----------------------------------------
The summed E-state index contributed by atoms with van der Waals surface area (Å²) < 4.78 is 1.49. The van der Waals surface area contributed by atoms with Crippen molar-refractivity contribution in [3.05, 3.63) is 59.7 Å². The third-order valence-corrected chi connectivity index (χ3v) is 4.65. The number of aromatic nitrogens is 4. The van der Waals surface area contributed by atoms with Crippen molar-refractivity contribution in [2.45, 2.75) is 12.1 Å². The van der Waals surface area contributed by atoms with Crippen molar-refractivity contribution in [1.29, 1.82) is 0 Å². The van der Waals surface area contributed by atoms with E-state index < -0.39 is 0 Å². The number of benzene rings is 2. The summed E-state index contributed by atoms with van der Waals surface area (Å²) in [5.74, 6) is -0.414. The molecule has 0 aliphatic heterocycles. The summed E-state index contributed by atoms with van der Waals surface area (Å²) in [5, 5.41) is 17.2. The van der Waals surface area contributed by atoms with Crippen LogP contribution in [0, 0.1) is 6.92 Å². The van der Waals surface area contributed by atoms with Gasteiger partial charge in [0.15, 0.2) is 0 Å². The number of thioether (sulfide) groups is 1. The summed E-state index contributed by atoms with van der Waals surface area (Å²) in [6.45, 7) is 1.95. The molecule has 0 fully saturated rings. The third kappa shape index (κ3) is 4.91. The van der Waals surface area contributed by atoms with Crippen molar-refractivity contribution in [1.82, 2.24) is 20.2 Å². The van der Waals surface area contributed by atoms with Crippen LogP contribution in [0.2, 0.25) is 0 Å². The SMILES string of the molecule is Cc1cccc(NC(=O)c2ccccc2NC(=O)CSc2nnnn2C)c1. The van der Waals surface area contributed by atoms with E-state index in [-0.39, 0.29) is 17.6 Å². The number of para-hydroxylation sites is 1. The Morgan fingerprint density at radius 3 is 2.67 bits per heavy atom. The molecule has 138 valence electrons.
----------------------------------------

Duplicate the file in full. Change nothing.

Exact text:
The summed E-state index contributed by atoms with van der Waals surface area (Å²) < 4.78 is 1.49. The van der Waals surface area contributed by atoms with Crippen molar-refractivity contribution in [3.05, 3.63) is 59.7 Å². The third-order valence-corrected chi connectivity index (χ3v) is 4.65. The number of aromatic nitrogens is 4. The van der Waals surface area contributed by atoms with Crippen molar-refractivity contribution in [2.45, 2.75) is 12.1 Å². The van der Waals surface area contributed by atoms with Crippen molar-refractivity contribution in [1.29, 1.82) is 0 Å². The van der Waals surface area contributed by atoms with E-state index < -0.39 is 0 Å². The number of benzene rings is 2. The summed E-state index contributed by atoms with van der Waals surface area (Å²) in [5.74, 6) is -0.414. The molecule has 0 aliphatic heterocycles. The summed E-state index contributed by atoms with van der Waals surface area (Å²) in [5, 5.41) is 17.2. The van der Waals surface area contributed by atoms with Crippen LogP contribution in [0, 0.1) is 6.92 Å². The van der Waals surface area contributed by atoms with Gasteiger partial charge in [0.15, 0.2) is 0 Å². The number of thioether (sulfide) groups is 1. The summed E-state index contributed by atoms with van der Waals surface area (Å²) in [6.45, 7) is 1.95. The molecule has 0 fully saturated rings. The third kappa shape index (κ3) is 4.91. The van der Waals surface area contributed by atoms with Crippen molar-refractivity contribution in [1.82, 2.24) is 20.2 Å². The van der Waals surface area contributed by atoms with Crippen LogP contribution in [0.2, 0.25) is 0 Å². The SMILES string of the molecule is Cc1cccc(NC(=O)c2ccccc2NC(=O)CSc2nnnn2C)c1. The van der Waals surface area contributed by atoms with E-state index in [-0.39, 0.29) is 17.6 Å². The number of para-hydroxylation sites is 1. The Morgan fingerprint density at radius 3 is 2.67 bits per heavy atom. The molecule has 138 valence electrons.